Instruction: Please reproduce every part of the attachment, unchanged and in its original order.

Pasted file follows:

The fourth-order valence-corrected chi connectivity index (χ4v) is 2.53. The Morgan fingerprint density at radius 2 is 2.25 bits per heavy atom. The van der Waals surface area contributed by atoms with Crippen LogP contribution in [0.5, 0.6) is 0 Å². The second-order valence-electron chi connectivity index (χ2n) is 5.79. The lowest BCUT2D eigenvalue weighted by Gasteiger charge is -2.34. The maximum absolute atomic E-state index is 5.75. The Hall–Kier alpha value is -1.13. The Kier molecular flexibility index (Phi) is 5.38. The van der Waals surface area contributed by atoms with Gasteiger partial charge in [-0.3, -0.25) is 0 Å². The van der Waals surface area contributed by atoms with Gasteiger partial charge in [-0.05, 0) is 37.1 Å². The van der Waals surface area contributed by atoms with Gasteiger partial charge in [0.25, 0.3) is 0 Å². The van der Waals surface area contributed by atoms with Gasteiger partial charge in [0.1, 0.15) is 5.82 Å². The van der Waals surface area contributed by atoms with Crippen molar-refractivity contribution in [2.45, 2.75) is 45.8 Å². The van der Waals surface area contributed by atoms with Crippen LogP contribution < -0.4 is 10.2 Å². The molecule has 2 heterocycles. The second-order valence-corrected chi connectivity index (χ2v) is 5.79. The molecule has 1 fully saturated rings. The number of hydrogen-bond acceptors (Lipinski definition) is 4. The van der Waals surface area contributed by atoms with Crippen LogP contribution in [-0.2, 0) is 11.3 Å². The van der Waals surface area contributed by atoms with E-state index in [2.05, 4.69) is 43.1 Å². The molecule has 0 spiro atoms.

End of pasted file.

The fourth-order valence-corrected chi connectivity index (χ4v) is 2.53. The Morgan fingerprint density at radius 2 is 2.25 bits per heavy atom. The van der Waals surface area contributed by atoms with Crippen LogP contribution in [0.5, 0.6) is 0 Å². The second-order valence-electron chi connectivity index (χ2n) is 5.79. The lowest BCUT2D eigenvalue weighted by Gasteiger charge is -2.34. The maximum absolute atomic E-state index is 5.75. The Hall–Kier alpha value is -1.13. The Kier molecular flexibility index (Phi) is 5.38. The van der Waals surface area contributed by atoms with Gasteiger partial charge in [-0.3, -0.25) is 0 Å². The van der Waals surface area contributed by atoms with Gasteiger partial charge in [-0.05, 0) is 37.1 Å². The van der Waals surface area contributed by atoms with Gasteiger partial charge in [0.25, 0.3) is 0 Å². The van der Waals surface area contributed by atoms with Gasteiger partial charge in [0.1, 0.15) is 5.82 Å². The van der Waals surface area contributed by atoms with Crippen molar-refractivity contribution in [2.45, 2.75) is 45.8 Å². The van der Waals surface area contributed by atoms with Crippen LogP contribution < -0.4 is 10.2 Å². The molecule has 2 heterocycles. The second-order valence-corrected chi connectivity index (χ2v) is 5.79. The molecule has 1 fully saturated rings. The number of hydrogen-bond acceptors (Lipinski definition) is 4. The van der Waals surface area contributed by atoms with Crippen LogP contribution in [-0.2, 0) is 11.3 Å². The van der Waals surface area contributed by atoms with E-state index in [2.05, 4.69) is 43.1 Å². The molecule has 0 spiro atoms.